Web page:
Reliable estimates of species composition that forest sites are capable of supporting – specific to ecosystem mapping units across landscapes – are useful for many purposes in forest science and management. Like forestry agencies in numerous countries, the U.S. Forest Service has invested in ecological land classification (termed terrestrial ecosystem survey [TES] in the study region of Arizona) that includes ecosystem-explicit species lists taken to be estimated potential natural vegetation (PNV). Using multivariate community analyses, PNV in the TES was compared to measured species composition on 66 sites representing among the least-disturbed vegetation (considered this study’s measured PNV) spanning 11 ecosystem types on a Pinus ponderosa P. & C. Lawson landscape in northern Arizona, USA. Agreement between the TES PNV and measured species composition was lowest for forbs and shrubs (compared to graminoids), and species composition differed significantly between the TES and this study for at least one plant lifeform in 73% of ecosystems. Reasons for differences between the TES and this study are difficult to resolve, but in some cases appear to result from identification of different species pools in the region. This study suggests that the TES is a useful starting point in understanding vegetation-environment relationships, but further work is needed to refine species lists and more thoroughly account for the influences of fire, grazing, and climate that can influence both PNV and current vegetation. Refining and updating ecosystem-specific species lists may benefit existing forest site classifications and could be planned for when new site classifications are developed, especially with changing climates.
  • Abella, Department of Environmental and Occupational Health, University of Nevada Las Vegas, Las Vegas, Nevada 89154-3064 USA ORCID ID:E-mail: scott.abella@unlv.edu (email)
article id 567, category Research article
Sonia Légaré, Yves Bergeron, David Paré. (2002). Influence of forest composition on understory cover in boreal mixedwood forests of western Quebec. Silva Fennica vol. 36 no. 1 article id 567. https://doi.org/10.14214/sf.567
Forest overstory composition influences both light and nutrient availability in the mixed boreal forest. The influence of stand composition on understory cover and biomass was investigated on two soil types (clay and till deposits). Four forest composition types were considered in this study: aspen (Populus tremuloides Michx.), paper birch (Betula papyrifera Marsh.), jack pine (Pinus banksiana Lamb.) and a mixture of balsam-fir (Abies balsamea (L.) Mill.) and white spruce (Picea glauca (Moench) Voss). The cover of all understory species was recorded while the biomass of two important and ubiquitous species was measured: mountain maple (Acer spicatum Lam.) of the shrub layer and large-leaved aster (Aster macrophyllus L.) of the herb layer. Soil analyses were conducted to evaluate the influence of overstory composition on understory biomass through its influences on soil characteristics. Analyses of variance showed a significant effect of forest canopy type on mountain maple biomass, understory cover and shrub cover but not on herb cover and large-leaved aster biomass. Path analysis was performed to explore the relationships between canopy type, nutrient availability and understory biomass. Contrary to what was expected, the variation in plant biomass associated with forest composition was weakly related to soil nutrient availability and more strongly related to stand structural attributes.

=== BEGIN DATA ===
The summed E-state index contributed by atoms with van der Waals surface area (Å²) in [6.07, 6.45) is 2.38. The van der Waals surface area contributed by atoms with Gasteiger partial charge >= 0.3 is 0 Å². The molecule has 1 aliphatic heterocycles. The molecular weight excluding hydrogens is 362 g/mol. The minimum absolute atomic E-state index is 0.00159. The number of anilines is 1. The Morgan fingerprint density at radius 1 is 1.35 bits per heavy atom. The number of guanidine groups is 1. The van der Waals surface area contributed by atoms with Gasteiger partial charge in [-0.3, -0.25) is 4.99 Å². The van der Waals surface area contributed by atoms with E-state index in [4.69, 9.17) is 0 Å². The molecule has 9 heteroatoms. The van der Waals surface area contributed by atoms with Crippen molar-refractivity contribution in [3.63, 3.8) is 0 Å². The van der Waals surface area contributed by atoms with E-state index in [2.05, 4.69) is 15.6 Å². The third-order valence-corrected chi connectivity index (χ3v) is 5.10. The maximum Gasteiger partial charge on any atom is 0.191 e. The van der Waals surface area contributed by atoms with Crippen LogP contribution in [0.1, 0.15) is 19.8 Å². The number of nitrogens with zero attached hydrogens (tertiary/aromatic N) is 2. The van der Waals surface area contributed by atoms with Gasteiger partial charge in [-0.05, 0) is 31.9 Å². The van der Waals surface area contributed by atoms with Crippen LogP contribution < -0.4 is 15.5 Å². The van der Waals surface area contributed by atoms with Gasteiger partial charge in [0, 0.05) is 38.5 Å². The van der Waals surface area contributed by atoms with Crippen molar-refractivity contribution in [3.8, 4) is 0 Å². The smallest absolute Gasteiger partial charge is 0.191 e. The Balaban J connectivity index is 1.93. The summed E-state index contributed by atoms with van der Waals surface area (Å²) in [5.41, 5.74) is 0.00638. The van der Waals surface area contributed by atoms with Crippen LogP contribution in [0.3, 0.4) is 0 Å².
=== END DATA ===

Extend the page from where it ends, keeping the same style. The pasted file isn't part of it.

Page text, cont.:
• Légaré, Université du Québec en Abitibi-Témiscamingue, Groupe de recherche en écologie forestière interuniversitaire, 445, boulevard de l'Université, Rouyn-Noranda, QC, Canada J9X 5E4 ORCID ID:E-mail: sonia.legare@uqat.uquebec.ca (email)
  • Bergeron, NSERC-UQAT-UQAM, Industrial Chair in sustainable forest management, CP 8888, succ. Centre-Ville, Montréal, QC, Canada H3C 3P8 ORCID ID:E-mail:
  • Paré, Natural Resources Canada, Canadian Forest Service, Laurentian Forestry Centre, P.O. Box 3800, Sainte-Foy, QC, Canada G1V 4C7 ORCID ID:E-mail: